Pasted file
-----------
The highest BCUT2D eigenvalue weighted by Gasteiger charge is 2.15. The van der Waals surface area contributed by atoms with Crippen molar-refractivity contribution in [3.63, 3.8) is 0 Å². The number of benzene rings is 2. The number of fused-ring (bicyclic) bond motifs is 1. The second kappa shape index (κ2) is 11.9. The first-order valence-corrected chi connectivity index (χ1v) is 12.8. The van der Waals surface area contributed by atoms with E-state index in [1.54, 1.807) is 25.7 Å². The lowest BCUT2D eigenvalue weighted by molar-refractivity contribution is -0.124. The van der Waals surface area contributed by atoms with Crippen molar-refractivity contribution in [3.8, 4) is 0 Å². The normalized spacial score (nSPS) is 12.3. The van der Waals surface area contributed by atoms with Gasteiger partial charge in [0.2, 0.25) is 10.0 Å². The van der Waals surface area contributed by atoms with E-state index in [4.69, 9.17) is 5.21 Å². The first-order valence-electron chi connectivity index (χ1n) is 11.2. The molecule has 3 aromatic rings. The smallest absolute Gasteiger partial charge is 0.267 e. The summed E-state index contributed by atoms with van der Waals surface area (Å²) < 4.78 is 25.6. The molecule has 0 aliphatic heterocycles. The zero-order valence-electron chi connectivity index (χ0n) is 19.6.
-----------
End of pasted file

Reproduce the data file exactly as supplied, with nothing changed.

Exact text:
The highest BCUT2D eigenvalue weighted by Gasteiger charge is 2.15. The van der Waals surface area contributed by atoms with Crippen molar-refractivity contribution in [3.63, 3.8) is 0 Å². The number of benzene rings is 2. The number of fused-ring (bicyclic) bond motifs is 1. The second kappa shape index (κ2) is 11.9. The first-order valence-corrected chi connectivity index (χ1v) is 12.8. The van der Waals surface area contributed by atoms with E-state index in [1.54, 1.807) is 25.7 Å². The lowest BCUT2D eigenvalue weighted by molar-refractivity contribution is -0.124. The van der Waals surface area contributed by atoms with Crippen molar-refractivity contribution in [3.8, 4) is 0 Å². The normalized spacial score (nSPS) is 12.3. The van der Waals surface area contributed by atoms with Gasteiger partial charge in [0.2, 0.25) is 10.0 Å². The van der Waals surface area contributed by atoms with E-state index in [4.69, 9.17) is 5.21 Å². The first-order valence-electron chi connectivity index (χ1n) is 11.2. The molecule has 3 aromatic rings. The smallest absolute Gasteiger partial charge is 0.267 e. The summed E-state index contributed by atoms with van der Waals surface area (Å²) < 4.78 is 25.6. The molecule has 0 aliphatic heterocycles. The zero-order valence-electron chi connectivity index (χ0n) is 19.6.